Access to actionable data is paramount to accelerating cancer research. Collaborative, multi-organizational initiatives like GENIE, Cancer Genome Atlas, and DepMap Portal grant researchers access to databases with vast amounts of high-quality data while other initiatives directly engage with patients to share samples and clinical data. Together, these efforts increase the inclusion of more comprehensive data and can significantly impact the future of research, treatments, and patient outcomes. 

How technology solves the data gap

Cloud technology continues to gain increasing momentum due to its unfettered ability to provide the elasticity, flexibility, and scalability required to manage the increasing scope of data and enable data-driven research. Through the cloud, Moderna was able to deliver its first COVID-19 vaccine candidate to the US National Institutes of Health only 42 days after the initial sequencing of the virus. It has the ability to speed scientific innovations faster, while simultaneously shrinking cycles, providing access to huge volumes data and the computational resources necessary to analyze it. 

New, data-centric approaches and frameworks are emerging in an effort to improve how data is collected, integrated, and harmonized — with the cloud at the forefront. For data to be truly actionable, it must be harmonized in a format that allows for it to be findable, accessible, interoperable, and reusable — the guiding principle of FAIR data. Replatforming to the cloud provides organizations with the opportunity to address challenges and improve data management to extract valuable knowledge by applying advanced analytics, like AI/ML. 

As the volume and complexity of data continues to increase significantly over the next few years, researchers will lean more and more on tools to extract and interpret valuable insights, like predicting how a certain type of cancer will progress. Even thought the inclusion of advanced analytics and AI/ML in cancer research is in the beginning stages, it has immense potential to unlock critical insights. It has the ability to identify patterns in massive datasets, make predictions in success of specific drug targets, and develop treatments more efficiently, reducing treatment costs and increasing treatment accessibility.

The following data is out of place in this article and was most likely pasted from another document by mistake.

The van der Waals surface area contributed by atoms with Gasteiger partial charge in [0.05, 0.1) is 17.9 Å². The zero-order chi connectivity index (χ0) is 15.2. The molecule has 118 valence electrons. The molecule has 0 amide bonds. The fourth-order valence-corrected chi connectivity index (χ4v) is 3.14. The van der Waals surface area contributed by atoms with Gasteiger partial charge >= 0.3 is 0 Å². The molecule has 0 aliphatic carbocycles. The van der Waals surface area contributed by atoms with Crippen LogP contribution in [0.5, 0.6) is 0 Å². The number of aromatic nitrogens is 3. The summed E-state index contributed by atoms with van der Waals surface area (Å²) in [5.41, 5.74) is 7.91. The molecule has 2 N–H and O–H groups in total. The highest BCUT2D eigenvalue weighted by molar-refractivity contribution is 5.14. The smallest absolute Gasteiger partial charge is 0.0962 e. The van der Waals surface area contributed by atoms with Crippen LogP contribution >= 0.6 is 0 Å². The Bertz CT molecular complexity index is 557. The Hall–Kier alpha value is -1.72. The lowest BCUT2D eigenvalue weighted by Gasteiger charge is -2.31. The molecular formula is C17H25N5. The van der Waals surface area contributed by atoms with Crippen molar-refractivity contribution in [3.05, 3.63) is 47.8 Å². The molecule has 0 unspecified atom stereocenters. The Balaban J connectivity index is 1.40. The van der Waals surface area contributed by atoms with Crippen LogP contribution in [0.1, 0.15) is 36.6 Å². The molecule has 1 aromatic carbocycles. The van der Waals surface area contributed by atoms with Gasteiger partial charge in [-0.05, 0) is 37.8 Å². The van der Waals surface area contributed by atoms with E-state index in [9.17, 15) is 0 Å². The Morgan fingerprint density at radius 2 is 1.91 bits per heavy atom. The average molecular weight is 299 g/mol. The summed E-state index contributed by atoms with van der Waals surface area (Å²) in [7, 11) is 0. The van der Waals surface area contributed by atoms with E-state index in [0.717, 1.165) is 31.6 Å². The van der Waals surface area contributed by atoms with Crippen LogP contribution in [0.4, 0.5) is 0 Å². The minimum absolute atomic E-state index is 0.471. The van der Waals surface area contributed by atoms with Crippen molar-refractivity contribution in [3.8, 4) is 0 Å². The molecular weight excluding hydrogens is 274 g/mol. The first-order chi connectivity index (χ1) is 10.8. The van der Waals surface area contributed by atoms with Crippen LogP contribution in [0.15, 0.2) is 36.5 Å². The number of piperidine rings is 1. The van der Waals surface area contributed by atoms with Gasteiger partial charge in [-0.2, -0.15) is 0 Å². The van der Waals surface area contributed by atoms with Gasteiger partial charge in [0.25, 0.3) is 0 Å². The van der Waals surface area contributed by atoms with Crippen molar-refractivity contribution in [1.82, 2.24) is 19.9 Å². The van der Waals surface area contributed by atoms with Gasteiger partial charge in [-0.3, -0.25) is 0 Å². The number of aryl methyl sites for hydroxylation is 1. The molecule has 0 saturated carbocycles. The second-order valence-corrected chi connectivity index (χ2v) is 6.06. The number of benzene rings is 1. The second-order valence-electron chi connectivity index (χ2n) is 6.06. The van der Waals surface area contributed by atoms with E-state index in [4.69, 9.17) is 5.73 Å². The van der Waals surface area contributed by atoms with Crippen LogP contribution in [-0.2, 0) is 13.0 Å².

Conclusion

The global oncology market is estimated to reach $250 billion by 2024 and the NCI estimates that cancer-related costs are projected to increase to $246 billion by 2030. With more investment made into cancer research comes more knowledge and insights to drive the emergence of novel and targeted treatments. As research continues to converge with technology at an accelerated rate, more and more approaches to data management evolve in an effort to bridge the data gap and provide access to comprehensive, actionable data. Solving the data gap will improve the care gap, ultimately improving patient care and outcomes. 

For more information on World Cancer Day, visit https://www.worldcancerday.org/